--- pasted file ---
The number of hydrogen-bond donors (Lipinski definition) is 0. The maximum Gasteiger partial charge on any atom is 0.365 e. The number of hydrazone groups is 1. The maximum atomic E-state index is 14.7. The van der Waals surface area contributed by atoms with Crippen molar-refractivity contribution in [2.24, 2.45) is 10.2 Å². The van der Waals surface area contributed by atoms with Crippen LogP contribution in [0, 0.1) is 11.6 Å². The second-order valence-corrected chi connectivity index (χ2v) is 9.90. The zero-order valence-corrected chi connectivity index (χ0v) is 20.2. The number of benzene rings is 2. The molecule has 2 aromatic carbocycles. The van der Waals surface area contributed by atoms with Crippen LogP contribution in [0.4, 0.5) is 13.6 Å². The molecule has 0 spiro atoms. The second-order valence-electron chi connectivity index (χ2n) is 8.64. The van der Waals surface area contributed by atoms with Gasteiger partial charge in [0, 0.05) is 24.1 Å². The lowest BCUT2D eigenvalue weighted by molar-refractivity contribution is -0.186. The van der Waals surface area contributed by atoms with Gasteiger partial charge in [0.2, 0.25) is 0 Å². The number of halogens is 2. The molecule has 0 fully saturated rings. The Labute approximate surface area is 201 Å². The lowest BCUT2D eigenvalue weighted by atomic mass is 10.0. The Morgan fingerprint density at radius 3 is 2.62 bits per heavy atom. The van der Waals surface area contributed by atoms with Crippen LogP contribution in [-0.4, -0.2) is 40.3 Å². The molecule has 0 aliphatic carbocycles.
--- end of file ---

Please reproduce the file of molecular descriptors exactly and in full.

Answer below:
The number of hydrogen-bond donors (Lipinski definition) is 0. The maximum Gasteiger partial charge on any atom is 0.365 e. The number of hydrazone groups is 1. The maximum atomic E-state index is 14.7. The van der Waals surface area contributed by atoms with Crippen molar-refractivity contribution in [2.24, 2.45) is 10.2 Å². The van der Waals surface area contributed by atoms with Crippen LogP contribution in [0, 0.1) is 11.6 Å². The second-order valence-corrected chi connectivity index (χ2v) is 9.90. The zero-order valence-corrected chi connectivity index (χ0v) is 20.2. The number of benzene rings is 2. The molecule has 2 aromatic carbocycles. The van der Waals surface area contributed by atoms with Crippen LogP contribution in [0.4, 0.5) is 13.6 Å². The molecule has 0 spiro atoms. The second-order valence-electron chi connectivity index (χ2n) is 8.64. The van der Waals surface area contributed by atoms with Gasteiger partial charge in [0, 0.05) is 24.1 Å². The lowest BCUT2D eigenvalue weighted by molar-refractivity contribution is -0.186. The van der Waals surface area contributed by atoms with Gasteiger partial charge in [0.2, 0.25) is 0 Å². The number of halogens is 2. The molecule has 0 fully saturated rings. The Labute approximate surface area is 201 Å². The lowest BCUT2D eigenvalue weighted by atomic mass is 10.0. The Morgan fingerprint density at radius 3 is 2.62 bits per heavy atom. The van der Waals surface area contributed by atoms with Crippen LogP contribution in [-0.4, -0.2) is 40.3 Å². The molecule has 0 aliphatic carbocycles.